Demonising Justin Gatlin
13th September 2015
Documents handed to prosecutors in Italy and Switzerland allege that the European swimming federation (LEN) made payments to three Italian companies for services that were never provided, reports the Frankfurter Allgemeine and Swimming World. LEN President Paolo Barelli, Secretary General David Sparkes and Treasurer Tamás Gyárfás reportedly signed a 2016 contract with Elevan, which Italy’s Company Register reveals is an insurance company registered in Rome.
This first agreement is understood to offer Elevan commission of 5% or 6% commission, dependant on contract length, on any increase in the value of LEN’s broadcasting contract. It is also alleged that Elevan also received fees from LEN in 2016 and 2017 for ‘identification and assistance activity’ related to a LEN sponsorship deal with UnipolSai, another insurance company.
LEN reportedly renewed its contract with the European Broadcasting Union (EBU) in 2015, before the Elevan contract was allegedly signed. The EBU doesn’t negotiate rights deals through third parties.
The documents reportedly involve email correspondence between former LEN President Bartolo Consolo and Vice Presidents Sven van Holst and Christa Thiel questioning the involvement of Elevan. A Letter to the Ethics Panel of the international swimming federation (FINA) from six LEN Bureau members is understood to outline that Elevan was used as part of the negotiation of LEN’s broadcasting contracts without their knowledge.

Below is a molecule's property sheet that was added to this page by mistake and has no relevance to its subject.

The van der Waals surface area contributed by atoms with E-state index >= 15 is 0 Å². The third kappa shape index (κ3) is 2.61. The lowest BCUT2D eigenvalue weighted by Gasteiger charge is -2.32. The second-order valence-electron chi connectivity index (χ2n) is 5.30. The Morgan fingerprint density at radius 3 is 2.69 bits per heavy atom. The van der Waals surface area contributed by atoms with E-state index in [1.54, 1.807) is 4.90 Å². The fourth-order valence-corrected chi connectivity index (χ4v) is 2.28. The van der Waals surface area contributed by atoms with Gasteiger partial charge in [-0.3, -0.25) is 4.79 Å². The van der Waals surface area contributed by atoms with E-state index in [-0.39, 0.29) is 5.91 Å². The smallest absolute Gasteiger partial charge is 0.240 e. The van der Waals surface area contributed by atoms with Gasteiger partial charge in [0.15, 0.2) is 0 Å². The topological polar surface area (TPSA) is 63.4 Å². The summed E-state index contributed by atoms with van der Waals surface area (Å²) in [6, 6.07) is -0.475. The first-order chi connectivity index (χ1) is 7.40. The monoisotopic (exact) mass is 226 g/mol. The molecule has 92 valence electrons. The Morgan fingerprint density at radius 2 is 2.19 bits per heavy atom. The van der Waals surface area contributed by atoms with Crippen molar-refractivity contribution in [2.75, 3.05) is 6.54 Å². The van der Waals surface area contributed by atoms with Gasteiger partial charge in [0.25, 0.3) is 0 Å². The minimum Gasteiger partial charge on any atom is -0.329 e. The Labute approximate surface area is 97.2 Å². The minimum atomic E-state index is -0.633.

Two other property companies, CIR AUR and Eurozona, were also paid for providing services to LEN, the documents allege. The majority shareholding in CIR AUR is understood to be owned by Barelli.
Consolo is understood to have presented the above evidence to LEN during December last year. It is understood that Barelli argued that the payments to CIR AUR were a refund to him, after he supported LEN during financial difficulties. The letter to the FINA Ethics Panel followed his defence.
‘LEN (Ligue Européenne de Natation) totally rejects the allegations, which have appeared in some media reports’, read a statement. ‘Following various briefings and the receipt of the Audit Report, the LEN Bureau unanimously agrees that there is no substance to the allegations raised. LEN maintains that all its bodies have always respected a conduct in line with the principles of good governance and transparency.’